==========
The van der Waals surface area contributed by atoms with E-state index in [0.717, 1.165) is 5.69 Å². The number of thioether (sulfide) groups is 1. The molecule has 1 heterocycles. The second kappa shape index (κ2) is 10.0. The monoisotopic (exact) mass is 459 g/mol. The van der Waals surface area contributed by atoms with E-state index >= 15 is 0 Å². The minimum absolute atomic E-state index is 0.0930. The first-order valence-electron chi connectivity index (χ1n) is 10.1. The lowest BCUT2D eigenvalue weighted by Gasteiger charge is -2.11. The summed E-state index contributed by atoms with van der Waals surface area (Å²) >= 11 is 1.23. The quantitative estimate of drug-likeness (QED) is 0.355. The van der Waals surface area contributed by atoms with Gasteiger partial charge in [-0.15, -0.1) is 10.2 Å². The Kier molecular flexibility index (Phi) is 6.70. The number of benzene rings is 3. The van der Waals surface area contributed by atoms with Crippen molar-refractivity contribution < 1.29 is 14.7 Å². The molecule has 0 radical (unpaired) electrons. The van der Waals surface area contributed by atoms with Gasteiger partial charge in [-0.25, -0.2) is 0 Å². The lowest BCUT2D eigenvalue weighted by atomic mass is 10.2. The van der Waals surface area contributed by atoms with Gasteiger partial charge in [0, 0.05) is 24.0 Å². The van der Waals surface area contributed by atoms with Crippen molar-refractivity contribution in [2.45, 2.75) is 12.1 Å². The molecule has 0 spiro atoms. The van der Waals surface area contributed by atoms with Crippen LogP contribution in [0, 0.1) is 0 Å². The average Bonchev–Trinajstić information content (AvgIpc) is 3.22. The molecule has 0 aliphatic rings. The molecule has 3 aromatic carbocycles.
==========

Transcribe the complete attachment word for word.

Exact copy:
The van der Waals surface area contributed by atoms with E-state index in [0.717, 1.165) is 5.69 Å². The number of thioether (sulfide) groups is 1. The molecule has 1 heterocycles. The second kappa shape index (κ2) is 10.0. The monoisotopic (exact) mass is 459 g/mol. The van der Waals surface area contributed by atoms with E-state index >= 15 is 0 Å². The minimum absolute atomic E-state index is 0.0930. The first-order valence-electron chi connectivity index (χ1n) is 10.1. The lowest BCUT2D eigenvalue weighted by Gasteiger charge is -2.11. The summed E-state index contributed by atoms with van der Waals surface area (Å²) >= 11 is 1.23. The quantitative estimate of drug-likeness (QED) is 0.355. The van der Waals surface area contributed by atoms with Gasteiger partial charge in [-0.15, -0.1) is 10.2 Å². The Kier molecular flexibility index (Phi) is 6.70. The number of benzene rings is 3. The van der Waals surface area contributed by atoms with Crippen molar-refractivity contribution < 1.29 is 14.7 Å². The molecule has 0 radical (unpaired) electrons. The van der Waals surface area contributed by atoms with Gasteiger partial charge in [-0.25, -0.2) is 0 Å². The lowest BCUT2D eigenvalue weighted by atomic mass is 10.2. The van der Waals surface area contributed by atoms with Gasteiger partial charge in [0, 0.05) is 24.0 Å². The van der Waals surface area contributed by atoms with Crippen molar-refractivity contribution in [2.45, 2.75) is 12.1 Å². The molecule has 0 spiro atoms. The van der Waals surface area contributed by atoms with Crippen LogP contribution in [0, 0.1) is 0 Å². The average Bonchev–Trinajstić information content (AvgIpc) is 3.22. The molecule has 0 aliphatic rings. The molecule has 3 aromatic carbocycles.